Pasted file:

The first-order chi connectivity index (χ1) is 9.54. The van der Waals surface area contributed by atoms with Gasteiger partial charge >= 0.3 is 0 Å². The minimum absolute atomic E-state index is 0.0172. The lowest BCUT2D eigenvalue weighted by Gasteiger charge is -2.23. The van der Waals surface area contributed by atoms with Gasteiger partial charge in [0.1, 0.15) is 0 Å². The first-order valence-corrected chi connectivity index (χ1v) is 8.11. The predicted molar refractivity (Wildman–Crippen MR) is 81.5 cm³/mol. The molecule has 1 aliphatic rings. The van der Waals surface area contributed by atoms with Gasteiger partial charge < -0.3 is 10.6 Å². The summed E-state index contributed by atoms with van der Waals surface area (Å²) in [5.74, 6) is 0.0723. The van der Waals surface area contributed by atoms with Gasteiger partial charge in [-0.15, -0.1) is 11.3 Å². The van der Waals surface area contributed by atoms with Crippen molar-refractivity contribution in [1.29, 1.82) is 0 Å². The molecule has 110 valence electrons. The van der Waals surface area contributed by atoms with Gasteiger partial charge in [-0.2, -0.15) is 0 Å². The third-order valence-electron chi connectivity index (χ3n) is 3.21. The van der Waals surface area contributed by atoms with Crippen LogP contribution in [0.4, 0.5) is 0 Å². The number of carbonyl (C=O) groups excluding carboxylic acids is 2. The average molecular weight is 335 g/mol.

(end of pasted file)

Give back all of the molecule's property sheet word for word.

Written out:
The first-order chi connectivity index (χ1) is 9.54. The van der Waals surface area contributed by atoms with Gasteiger partial charge >= 0.3 is 0 Å². The minimum absolute atomic E-state index is 0.0172. The lowest BCUT2D eigenvalue weighted by Gasteiger charge is -2.23. The van der Waals surface area contributed by atoms with Gasteiger partial charge in [0.1, 0.15) is 0 Å². The first-order valence-corrected chi connectivity index (χ1v) is 8.11. The predicted molar refractivity (Wildman–Crippen MR) is 81.5 cm³/mol. The molecule has 1 aliphatic rings. The van der Waals surface area contributed by atoms with Gasteiger partial charge < -0.3 is 10.6 Å². The summed E-state index contributed by atoms with van der Waals surface area (Å²) in [5.74, 6) is 0.0723. The van der Waals surface area contributed by atoms with Gasteiger partial charge in [-0.15, -0.1) is 11.3 Å². The van der Waals surface area contributed by atoms with Crippen molar-refractivity contribution in [1.29, 1.82) is 0 Å². The molecule has 110 valence electrons. The van der Waals surface area contributed by atoms with Gasteiger partial charge in [-0.2, -0.15) is 0 Å². The third-order valence-electron chi connectivity index (χ3n) is 3.21. The van der Waals surface area contributed by atoms with Crippen LogP contribution in [0.4, 0.5) is 0 Å². The number of carbonyl (C=O) groups excluding carboxylic acids is 2. The average molecular weight is 335 g/mol.